WESTCHESTER COUNTY, NY — September 25, 2020 — In reflecting on the life of my friend Richard Blassberg, the first thought that comes to mind is the idiom, “God threw the mold away when he made him.” There was no one like Richard, as those who knew him will attest to.
I met Richard in 2001 when I first ran for Westchester County District Attorney. I remember how he stormed into the County Democratic Committee office in White Plains and asked then executive director Rocky Richard if I was for “real.” If I was, he was determined to do all that he could to support me and try to bring real change to Westchester County politics. And, that he did.
He worked tirelessly to bring about change in the criminal justice system, with his passion and dedication. When he was most productive he did the work of a team of Budweiser clydesdales. However, Richard being Richard, there were times when he was not so productive and his blind intensity had more the effect of a horse running amuck a corn field. It was not easy, if not impossible, to control Richard. He had the best of intentions but his actions were not always perceived as such.
Richard had no filter and certainly spoke his mind. I did not always agree with his methods but realized that he meant well. He was totally dedicated to making the criminal justice system more just and was relentless in defending worthy causes such as those of the wrongfully convicted. He did it as a reporter for the Martinelli newspapers, as the editor of The Westchester Guardian, and as a legal analyst for the Jeffrey Deskovic Foundation.
Richard and I remained friends till the end. I mostly appreciated his strong sense of loyalty and honor; attributes that are a rarity in the world of politics. He feared no one and was afraid of nothing. My wife Rose would sometimes tell me, “Richard would take a bullet for you.” He was incorruptible and wanted nothing for himself. Rather, he just wanted a better world where the average citizen would be treated justly before the eyes of the law.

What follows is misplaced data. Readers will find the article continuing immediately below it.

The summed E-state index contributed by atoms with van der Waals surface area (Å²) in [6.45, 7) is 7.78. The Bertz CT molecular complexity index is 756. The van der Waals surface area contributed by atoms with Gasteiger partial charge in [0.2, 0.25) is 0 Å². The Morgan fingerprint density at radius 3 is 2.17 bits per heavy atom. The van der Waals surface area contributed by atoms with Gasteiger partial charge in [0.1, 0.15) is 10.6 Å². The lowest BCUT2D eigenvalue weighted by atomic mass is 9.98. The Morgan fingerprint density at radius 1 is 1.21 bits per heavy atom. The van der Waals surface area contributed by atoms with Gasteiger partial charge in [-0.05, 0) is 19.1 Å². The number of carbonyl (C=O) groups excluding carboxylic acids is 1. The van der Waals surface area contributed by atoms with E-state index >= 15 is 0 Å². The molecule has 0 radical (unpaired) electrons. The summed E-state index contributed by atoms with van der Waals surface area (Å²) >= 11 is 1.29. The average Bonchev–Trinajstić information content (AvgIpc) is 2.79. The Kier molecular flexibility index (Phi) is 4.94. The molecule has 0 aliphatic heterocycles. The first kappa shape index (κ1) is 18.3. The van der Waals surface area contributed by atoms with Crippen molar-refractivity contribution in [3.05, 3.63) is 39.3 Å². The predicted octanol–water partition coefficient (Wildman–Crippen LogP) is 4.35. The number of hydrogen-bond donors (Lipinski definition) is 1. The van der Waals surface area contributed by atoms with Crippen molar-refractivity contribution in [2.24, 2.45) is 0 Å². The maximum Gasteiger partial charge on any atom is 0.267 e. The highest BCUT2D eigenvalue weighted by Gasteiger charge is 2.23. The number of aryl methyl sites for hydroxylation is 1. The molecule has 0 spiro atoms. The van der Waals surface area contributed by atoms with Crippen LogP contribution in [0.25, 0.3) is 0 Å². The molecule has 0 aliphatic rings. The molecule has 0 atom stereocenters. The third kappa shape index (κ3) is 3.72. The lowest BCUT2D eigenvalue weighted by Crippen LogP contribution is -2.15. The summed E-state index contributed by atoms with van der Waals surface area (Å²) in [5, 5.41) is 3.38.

When I attended Boston College Law School I had the opportunity to play on a soccer team called the Maccabees. I confess that I was unfamiliar with the term. But soon, I learned its significance. The Maccabees were Jewish warriors who took control of Judea in the 2nd century BC. They were known for their fighting spirit and courageous behavior.
Often, I thought of Richard as a true Maccabee. He fought the hard fight and gave all of himself. Along the way he made many friends but, like any true warrior, he also made some enemies. Richard had no regrets, undoubtedly.
He was true to the end. Whenever we spoke recently, in his weakened physical state, he always ended the conversation by saying how much he loved me and my family. I reassured him the feeling was mutual. Richard left an indelible mark and will never be forgotten.
So now my brother, it is time for me to say, “Hamakomy’nachem etchem b’toch sh’ar availai tziyon eeyerushalayim.” May God comfort you among all the mourners of Zion and Jerusalem.